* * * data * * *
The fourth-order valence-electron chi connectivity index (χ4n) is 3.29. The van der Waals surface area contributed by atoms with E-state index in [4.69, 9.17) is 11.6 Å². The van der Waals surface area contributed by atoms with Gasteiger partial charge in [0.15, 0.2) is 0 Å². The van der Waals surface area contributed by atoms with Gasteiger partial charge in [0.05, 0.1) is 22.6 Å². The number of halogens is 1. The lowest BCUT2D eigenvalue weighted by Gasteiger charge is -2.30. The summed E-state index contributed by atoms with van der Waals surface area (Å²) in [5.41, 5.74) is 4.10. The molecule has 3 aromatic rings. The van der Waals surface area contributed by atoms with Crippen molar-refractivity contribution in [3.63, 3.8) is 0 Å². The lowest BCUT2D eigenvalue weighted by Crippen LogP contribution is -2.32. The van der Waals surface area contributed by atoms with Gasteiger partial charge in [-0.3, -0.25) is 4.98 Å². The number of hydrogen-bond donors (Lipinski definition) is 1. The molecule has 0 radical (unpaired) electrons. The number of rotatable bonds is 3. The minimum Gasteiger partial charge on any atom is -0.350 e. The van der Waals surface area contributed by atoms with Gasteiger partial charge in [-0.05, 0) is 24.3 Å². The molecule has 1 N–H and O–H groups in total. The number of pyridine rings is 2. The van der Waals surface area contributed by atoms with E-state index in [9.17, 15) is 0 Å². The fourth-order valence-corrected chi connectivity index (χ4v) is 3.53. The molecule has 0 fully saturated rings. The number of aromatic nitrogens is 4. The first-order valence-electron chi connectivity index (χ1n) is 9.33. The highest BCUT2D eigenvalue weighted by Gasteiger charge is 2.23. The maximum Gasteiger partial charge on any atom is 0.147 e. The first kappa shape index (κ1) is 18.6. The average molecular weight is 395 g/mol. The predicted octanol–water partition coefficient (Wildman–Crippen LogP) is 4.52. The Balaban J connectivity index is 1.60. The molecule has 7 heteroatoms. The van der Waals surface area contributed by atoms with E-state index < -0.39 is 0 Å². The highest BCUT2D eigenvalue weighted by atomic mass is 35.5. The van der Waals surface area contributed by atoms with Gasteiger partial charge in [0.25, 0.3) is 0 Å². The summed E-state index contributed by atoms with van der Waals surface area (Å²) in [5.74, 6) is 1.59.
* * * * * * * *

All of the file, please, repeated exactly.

The fourth-order valence-electron chi connectivity index (χ4n) is 3.29. The van der Waals surface area contributed by atoms with E-state index in [4.69, 9.17) is 11.6 Å². The van der Waals surface area contributed by atoms with Gasteiger partial charge in [0.15, 0.2) is 0 Å². The van der Waals surface area contributed by atoms with Gasteiger partial charge in [0.05, 0.1) is 22.6 Å². The number of halogens is 1. The lowest BCUT2D eigenvalue weighted by Gasteiger charge is -2.30. The summed E-state index contributed by atoms with van der Waals surface area (Å²) in [5.41, 5.74) is 4.10. The molecule has 3 aromatic rings. The van der Waals surface area contributed by atoms with Crippen molar-refractivity contribution in [3.63, 3.8) is 0 Å². The lowest BCUT2D eigenvalue weighted by Crippen LogP contribution is -2.32. The van der Waals surface area contributed by atoms with Gasteiger partial charge in [-0.3, -0.25) is 4.98 Å². The number of hydrogen-bond donors (Lipinski definition) is 1. The molecule has 0 radical (unpaired) electrons. The number of rotatable bonds is 3. The minimum Gasteiger partial charge on any atom is -0.350 e. The van der Waals surface area contributed by atoms with Gasteiger partial charge in [-0.05, 0) is 24.3 Å². The molecule has 1 N–H and O–H groups in total. The number of pyridine rings is 2. The van der Waals surface area contributed by atoms with E-state index in [9.17, 15) is 0 Å². The fourth-order valence-corrected chi connectivity index (χ4v) is 3.53. The molecule has 0 fully saturated rings. The number of aromatic nitrogens is 4. The first-order valence-electron chi connectivity index (χ1n) is 9.33. The highest BCUT2D eigenvalue weighted by Gasteiger charge is 2.23. The maximum Gasteiger partial charge on any atom is 0.147 e. The first kappa shape index (κ1) is 18.6. The average molecular weight is 395 g/mol. The predicted octanol–water partition coefficient (Wildman–Crippen LogP) is 4.52. The Balaban J connectivity index is 1.60. The molecule has 7 heteroatoms. The van der Waals surface area contributed by atoms with E-state index < -0.39 is 0 Å². The highest BCUT2D eigenvalue weighted by atomic mass is 35.5. The van der Waals surface area contributed by atoms with Gasteiger partial charge in [0.25, 0.3) is 0 Å². The summed E-state index contributed by atoms with van der Waals surface area (Å²) in [5.74, 6) is 1.59.